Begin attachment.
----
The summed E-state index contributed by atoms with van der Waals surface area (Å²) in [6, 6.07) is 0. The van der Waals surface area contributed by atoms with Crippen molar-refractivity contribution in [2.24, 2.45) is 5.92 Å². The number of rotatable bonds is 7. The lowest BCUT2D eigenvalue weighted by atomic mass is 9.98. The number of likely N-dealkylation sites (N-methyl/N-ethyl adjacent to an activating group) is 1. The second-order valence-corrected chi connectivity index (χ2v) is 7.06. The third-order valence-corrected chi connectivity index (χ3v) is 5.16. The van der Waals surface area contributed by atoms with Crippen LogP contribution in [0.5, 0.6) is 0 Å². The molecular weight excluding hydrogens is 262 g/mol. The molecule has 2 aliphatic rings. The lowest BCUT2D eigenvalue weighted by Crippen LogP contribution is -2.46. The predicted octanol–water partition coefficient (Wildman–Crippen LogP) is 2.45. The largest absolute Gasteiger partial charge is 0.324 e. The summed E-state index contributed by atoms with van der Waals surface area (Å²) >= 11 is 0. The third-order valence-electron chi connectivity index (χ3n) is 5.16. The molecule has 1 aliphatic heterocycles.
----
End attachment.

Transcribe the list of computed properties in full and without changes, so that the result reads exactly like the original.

The summed E-state index contributed by atoms with van der Waals surface area (Å²) in [6, 6.07) is 0. The van der Waals surface area contributed by atoms with Crippen molar-refractivity contribution in [2.24, 2.45) is 5.92 Å². The number of rotatable bonds is 7. The lowest BCUT2D eigenvalue weighted by atomic mass is 9.98. The number of likely N-dealkylation sites (N-methyl/N-ethyl adjacent to an activating group) is 1. The second-order valence-corrected chi connectivity index (χ2v) is 7.06. The third-order valence-corrected chi connectivity index (χ3v) is 5.16. The van der Waals surface area contributed by atoms with Crippen LogP contribution in [0.5, 0.6) is 0 Å². The molecular weight excluding hydrogens is 262 g/mol. The molecule has 2 aliphatic rings. The lowest BCUT2D eigenvalue weighted by Crippen LogP contribution is -2.46. The predicted octanol–water partition coefficient (Wildman–Crippen LogP) is 2.45. The largest absolute Gasteiger partial charge is 0.324 e. The summed E-state index contributed by atoms with van der Waals surface area (Å²) >= 11 is 0. The third-order valence-electron chi connectivity index (χ3n) is 5.16. The molecule has 1 aliphatic heterocycles.